Other Annoucements

1. The NGC Bocas Lit Fest, based in Trinidad and Tobago, is an annual celebration of books, writing, and writers. The fourth annual NGC Bocas Lit Fest will run from 23 to 27 April, 2014.​

http://www.bocaslitfest.com/

2. The 16th Annual SALISES Conference, Celebrated as The W Arthur Lewis Centennial, January 14-16, 2015 in St Lucia under theme: Towards Caribbean Prosperity and Happiness in an Equitable and Sustainable World. Details on venue, accommodation, registration and the submission of proposed papers and panels will be posted to the Conference

http://www.uwi.edu/salises/Lewis-Centennial.php.

The sub-themes of the conference seek to capture the main topics covered in Lewis’s work, the concerns raised by his critics, and the contemporary issues to which scholars believe his work can be applied. The conference will explore subjects of global significance as well as those of particular interest to the Caribbean. In celebrating Lewis’s work and envisioning new Caribbean futures, the multifaceted risks confronting the world require that this centennial conference be a forward looking one. What new ideas, strategies, theories, policies and technologies are needed to build upon the Lewis’ legacy, and bring the Caribbean region and the developing countries as a whole into an era of enhanced prosperity and happiness? What are the new questions to be asked arising out of a study of the global political economy, and popular cultures that might support such a vision? What steps are urgently needed to redress questions of inequality on a global scale? Through what philosophical, political, and cultural lens should the issues of transformation be addressed? In keeping with Lewis’s scholarship, well exemplified in his Theory of Economic Growth (1955), the conference will be interdisciplinary and aims to continue the dialogue in which he was engaged. We welcome panels and papers from all fields associated with the Social Sciences, Agriculture, Education and the Humanities, Engineering, Law, the Life, Medical and Physical Science as well as the full range of interdisciplinary studies.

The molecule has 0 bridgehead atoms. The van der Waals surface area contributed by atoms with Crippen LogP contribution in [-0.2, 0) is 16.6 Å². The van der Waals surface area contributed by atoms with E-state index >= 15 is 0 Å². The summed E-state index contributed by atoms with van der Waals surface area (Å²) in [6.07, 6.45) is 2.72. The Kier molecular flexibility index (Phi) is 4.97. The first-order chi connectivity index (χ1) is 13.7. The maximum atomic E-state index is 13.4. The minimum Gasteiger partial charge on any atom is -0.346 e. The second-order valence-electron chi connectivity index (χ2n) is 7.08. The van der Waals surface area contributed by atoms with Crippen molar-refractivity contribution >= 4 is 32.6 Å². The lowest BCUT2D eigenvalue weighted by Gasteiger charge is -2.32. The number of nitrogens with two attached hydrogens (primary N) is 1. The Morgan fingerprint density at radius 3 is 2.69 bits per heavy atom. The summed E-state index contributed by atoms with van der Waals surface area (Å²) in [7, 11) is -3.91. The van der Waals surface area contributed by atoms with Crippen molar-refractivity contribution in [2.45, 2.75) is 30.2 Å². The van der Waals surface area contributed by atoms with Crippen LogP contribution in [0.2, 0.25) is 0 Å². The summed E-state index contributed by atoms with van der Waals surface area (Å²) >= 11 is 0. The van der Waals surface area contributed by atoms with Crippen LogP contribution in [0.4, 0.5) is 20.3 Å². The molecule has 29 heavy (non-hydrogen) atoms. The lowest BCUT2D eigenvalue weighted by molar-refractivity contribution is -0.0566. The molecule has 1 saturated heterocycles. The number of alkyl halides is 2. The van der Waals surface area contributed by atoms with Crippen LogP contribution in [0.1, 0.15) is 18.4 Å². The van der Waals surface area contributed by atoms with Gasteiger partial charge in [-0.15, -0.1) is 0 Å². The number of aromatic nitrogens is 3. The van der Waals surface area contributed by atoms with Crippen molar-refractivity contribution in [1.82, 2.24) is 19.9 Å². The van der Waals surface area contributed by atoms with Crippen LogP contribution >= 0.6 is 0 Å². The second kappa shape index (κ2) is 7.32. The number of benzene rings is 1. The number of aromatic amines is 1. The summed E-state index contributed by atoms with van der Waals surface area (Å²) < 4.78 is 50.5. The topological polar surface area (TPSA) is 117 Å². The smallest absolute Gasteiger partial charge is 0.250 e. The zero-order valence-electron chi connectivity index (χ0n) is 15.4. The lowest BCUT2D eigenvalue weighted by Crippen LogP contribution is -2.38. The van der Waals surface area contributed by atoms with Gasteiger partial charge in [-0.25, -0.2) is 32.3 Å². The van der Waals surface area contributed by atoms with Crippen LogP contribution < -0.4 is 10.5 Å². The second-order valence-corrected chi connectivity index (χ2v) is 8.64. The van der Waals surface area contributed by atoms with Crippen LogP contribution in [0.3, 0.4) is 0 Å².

Deadlines for Submission and Notification:

Submission of Abstracts for Papers July 31, 2014
Submission of Panel Proposals July 31, 2014
Notification of selection August 20, 2014
Submission of Full Paper November 30, 2014
Abstracts of papers should be of no more than 200 words and must be accompanied by a brief biography of no more than 125 words, along with the affiliation of the author(s). Proposals from students are particularly welcomed and bursaries will be available to support the attendance of selected Caribbean students.

Universal Sub-Themes

Evaluating the Nature and Relevance of Lewis’s Vision, Methodology, Analyses and Policy Proposals
Exploring Lewis’s Ideas as a Resource to Address Contemporary Global Challenges
Repositioning Social Sciences and Other Academic Disciplines for Greater Impact on Development
Achieving Social Cohesion and Good Government as a Prerequisite for Sustainable Development
Examining the Role of Culture, Identity and Aesthetics in Development
Achieving Equitable Developing Country Participation in the Global Political Economy
Overcoming Racial Discrimination and Racially Based Inequalities
Enhancing Social Equality for Greater Participation of Men and Women in Development
Assessing Models of Higher Education for the 21st Century
2015 CFP – Coming soon!

CFP 2014: “Language Speaks US”